I boarded the bus and sat next to a young black man in a hoody. We both watched a movie and listened on headphones. But when we stopped unexpectedly in Duncan, NC to pick up a few passengers that had been left behind, and I asked him if we all needed to get off the bus, he smiled and said, “I think you get to choose. You can stay and rest if you want to.”
I know he was coming from, or going to a mom and dad, just as I was. I don’t know what the situation of the very young child who tried to take my book and spoke French with his mother was, but the confidence and joy with which he conducted himself lead me to believe he was loved. However imperfectly.
On this trip I kept going back to the Third Great Lesson from Maria Montessori. The subject of our fantastic holiday performance, “Early Humans.” I keep remembering that as humans we share what we have, and love…not just those we know but even the larger community, and that we bury our dead.
I know that seems somewhat, perhaps, depressing, but the truth is we all die. This morning when I got up, my first though was, “Of course I miss him. He was here for seventeen years. And now he isn’t.” This past week I tried to help and love as best I could, even if I’m flawed, and probably a bit whimsical myself. I also understood that we are all growing older, and will not be here nearly long enough. Not if we’re here for fifty years and not if we’re here for a hundred.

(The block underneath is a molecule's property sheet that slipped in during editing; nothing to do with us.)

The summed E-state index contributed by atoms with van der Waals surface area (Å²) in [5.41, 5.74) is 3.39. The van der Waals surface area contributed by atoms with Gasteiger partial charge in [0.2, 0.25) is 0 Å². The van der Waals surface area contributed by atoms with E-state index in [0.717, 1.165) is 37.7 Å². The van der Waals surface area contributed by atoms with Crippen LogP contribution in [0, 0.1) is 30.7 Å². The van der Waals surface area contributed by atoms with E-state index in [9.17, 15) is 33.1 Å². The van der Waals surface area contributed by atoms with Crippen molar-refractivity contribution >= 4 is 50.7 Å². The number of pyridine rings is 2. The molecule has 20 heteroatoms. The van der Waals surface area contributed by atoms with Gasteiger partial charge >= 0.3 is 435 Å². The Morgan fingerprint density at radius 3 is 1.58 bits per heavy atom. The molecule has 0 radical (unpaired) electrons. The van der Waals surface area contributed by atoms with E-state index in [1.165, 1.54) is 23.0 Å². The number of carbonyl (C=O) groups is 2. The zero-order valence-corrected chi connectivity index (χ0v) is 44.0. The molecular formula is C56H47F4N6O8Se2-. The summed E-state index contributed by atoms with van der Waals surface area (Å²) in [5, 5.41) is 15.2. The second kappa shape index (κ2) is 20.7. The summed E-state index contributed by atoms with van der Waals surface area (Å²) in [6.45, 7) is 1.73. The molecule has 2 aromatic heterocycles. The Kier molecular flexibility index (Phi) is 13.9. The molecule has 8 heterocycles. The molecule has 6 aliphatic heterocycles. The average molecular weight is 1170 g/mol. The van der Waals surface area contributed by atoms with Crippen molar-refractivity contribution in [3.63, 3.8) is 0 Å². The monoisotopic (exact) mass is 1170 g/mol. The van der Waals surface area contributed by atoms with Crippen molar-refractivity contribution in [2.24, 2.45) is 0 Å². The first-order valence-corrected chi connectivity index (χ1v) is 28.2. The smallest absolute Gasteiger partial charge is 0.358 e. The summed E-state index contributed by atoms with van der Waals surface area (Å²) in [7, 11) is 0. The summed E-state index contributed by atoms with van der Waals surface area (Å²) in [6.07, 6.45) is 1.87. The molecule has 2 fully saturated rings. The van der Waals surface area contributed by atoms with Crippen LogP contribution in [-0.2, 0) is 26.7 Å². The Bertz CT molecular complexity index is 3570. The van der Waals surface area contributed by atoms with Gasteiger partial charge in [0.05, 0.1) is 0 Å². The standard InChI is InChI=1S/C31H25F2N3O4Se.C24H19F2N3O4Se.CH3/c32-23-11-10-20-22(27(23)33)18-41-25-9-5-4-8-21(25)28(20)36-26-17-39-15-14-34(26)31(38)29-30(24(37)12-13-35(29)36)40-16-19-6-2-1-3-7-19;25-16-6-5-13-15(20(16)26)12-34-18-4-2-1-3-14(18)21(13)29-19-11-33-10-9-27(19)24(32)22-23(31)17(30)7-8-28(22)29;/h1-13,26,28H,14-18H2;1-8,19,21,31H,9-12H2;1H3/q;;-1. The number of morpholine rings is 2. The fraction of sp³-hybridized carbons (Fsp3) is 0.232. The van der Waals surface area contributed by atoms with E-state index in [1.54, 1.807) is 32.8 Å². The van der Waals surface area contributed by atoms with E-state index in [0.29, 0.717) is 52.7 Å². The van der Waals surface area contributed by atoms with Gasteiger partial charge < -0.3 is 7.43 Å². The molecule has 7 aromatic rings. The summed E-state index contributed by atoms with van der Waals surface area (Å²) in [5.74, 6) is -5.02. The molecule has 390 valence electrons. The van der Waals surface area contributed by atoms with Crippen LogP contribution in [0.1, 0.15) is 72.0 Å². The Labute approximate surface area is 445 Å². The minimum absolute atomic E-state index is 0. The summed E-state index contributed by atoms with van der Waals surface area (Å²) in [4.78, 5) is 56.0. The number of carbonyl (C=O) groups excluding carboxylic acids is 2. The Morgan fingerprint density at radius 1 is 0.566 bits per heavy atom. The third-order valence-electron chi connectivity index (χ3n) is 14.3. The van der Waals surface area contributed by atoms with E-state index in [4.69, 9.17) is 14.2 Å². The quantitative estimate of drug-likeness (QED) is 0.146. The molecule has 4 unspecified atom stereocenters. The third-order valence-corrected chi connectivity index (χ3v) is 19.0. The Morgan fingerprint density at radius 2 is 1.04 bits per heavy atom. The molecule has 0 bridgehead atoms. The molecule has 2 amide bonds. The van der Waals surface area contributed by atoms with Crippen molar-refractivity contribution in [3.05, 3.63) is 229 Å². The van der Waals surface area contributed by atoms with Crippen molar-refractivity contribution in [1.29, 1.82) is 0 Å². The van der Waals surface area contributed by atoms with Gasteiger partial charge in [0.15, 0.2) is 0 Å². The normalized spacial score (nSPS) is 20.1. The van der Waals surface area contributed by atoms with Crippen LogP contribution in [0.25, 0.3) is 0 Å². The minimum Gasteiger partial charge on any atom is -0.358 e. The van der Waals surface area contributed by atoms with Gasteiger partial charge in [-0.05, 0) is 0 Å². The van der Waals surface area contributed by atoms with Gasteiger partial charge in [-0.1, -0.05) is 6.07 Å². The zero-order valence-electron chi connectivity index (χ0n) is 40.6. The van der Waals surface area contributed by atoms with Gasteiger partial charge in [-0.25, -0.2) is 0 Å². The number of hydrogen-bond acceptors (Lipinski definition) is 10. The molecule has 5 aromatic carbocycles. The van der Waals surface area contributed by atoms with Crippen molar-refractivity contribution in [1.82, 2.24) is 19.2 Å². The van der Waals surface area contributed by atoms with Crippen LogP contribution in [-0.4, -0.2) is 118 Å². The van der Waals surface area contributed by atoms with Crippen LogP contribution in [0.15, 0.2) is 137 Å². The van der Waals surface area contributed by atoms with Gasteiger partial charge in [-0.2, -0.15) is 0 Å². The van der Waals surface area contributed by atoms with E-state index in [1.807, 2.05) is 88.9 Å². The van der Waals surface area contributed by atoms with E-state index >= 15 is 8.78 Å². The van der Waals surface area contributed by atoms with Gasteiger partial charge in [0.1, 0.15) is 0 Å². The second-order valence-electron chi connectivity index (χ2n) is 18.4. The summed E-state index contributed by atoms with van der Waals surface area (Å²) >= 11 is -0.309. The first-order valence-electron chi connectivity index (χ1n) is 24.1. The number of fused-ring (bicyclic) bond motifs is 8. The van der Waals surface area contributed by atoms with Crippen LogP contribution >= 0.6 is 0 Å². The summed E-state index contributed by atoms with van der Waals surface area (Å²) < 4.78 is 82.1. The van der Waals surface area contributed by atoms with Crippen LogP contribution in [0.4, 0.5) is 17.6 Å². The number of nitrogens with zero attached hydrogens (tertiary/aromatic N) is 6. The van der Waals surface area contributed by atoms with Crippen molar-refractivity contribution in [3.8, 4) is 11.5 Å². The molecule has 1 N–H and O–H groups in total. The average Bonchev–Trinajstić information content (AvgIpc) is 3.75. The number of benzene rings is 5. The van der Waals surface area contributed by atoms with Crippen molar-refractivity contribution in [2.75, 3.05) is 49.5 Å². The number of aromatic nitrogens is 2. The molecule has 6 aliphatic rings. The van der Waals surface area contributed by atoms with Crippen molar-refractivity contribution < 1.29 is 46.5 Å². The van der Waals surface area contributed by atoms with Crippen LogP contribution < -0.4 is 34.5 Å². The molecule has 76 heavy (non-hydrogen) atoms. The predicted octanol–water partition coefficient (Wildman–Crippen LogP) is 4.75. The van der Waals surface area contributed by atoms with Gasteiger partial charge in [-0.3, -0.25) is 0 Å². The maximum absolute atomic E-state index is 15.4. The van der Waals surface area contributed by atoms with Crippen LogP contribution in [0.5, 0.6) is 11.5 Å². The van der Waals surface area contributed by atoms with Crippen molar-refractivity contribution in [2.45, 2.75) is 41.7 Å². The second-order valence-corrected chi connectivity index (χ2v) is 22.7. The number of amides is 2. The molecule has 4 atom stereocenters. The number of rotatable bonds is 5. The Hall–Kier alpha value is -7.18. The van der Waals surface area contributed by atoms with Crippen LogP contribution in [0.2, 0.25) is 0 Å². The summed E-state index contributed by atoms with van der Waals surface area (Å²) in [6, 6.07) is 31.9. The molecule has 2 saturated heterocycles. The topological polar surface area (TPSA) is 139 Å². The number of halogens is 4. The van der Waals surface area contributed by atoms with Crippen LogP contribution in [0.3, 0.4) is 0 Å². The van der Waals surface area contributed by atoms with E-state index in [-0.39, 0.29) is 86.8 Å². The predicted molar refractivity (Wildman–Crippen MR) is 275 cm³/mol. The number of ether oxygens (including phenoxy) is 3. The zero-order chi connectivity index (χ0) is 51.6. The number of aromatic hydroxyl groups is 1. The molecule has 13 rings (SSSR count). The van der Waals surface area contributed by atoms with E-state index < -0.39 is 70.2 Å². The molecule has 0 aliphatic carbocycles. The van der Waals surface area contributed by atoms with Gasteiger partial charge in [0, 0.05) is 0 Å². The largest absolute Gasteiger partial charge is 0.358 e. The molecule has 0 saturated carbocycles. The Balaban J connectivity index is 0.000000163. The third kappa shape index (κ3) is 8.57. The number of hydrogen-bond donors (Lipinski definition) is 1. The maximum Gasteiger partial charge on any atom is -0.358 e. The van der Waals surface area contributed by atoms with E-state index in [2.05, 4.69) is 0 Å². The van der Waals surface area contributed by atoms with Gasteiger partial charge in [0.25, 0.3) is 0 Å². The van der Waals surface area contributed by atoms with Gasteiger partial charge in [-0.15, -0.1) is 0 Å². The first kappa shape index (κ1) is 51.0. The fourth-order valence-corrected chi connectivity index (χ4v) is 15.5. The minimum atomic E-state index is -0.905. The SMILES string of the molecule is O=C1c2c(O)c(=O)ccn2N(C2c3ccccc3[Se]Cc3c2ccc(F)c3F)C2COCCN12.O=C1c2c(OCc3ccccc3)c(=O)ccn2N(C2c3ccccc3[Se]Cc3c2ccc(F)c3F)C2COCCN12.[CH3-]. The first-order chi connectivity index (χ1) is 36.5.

But as I saw the tall buildings of Charlotte come onto the horizon, I understood how much I love coming home. Do you know, this is the longest, by far, I’ve ever lived in one place? Do you know that in Charlotte, I love so many people and love my life so hard that it sometimes makes me cry? I know I’m sensitive. Do you understand that my life is absolutely good and that I feel cared for by my community? Do you know that in spite of some troubles, my overwhelming feeling is gratitude for this life? It’s such a good life, it’s just goes so fast, and it’s so short.
With all that, my 2020 resolution isn’t to lose weight or “be best,” or anything giant, it’s to maybe learn to play the cello, because I love the sound of it, and I want to feel those vibrations running through my body. I don’t have any false hopes of being different (i’m already different enough). I don’t need to be “more grateful,” I’m so grateful every day. But I want to go to Howren music, plop down enough to rent a cello, and learn to play.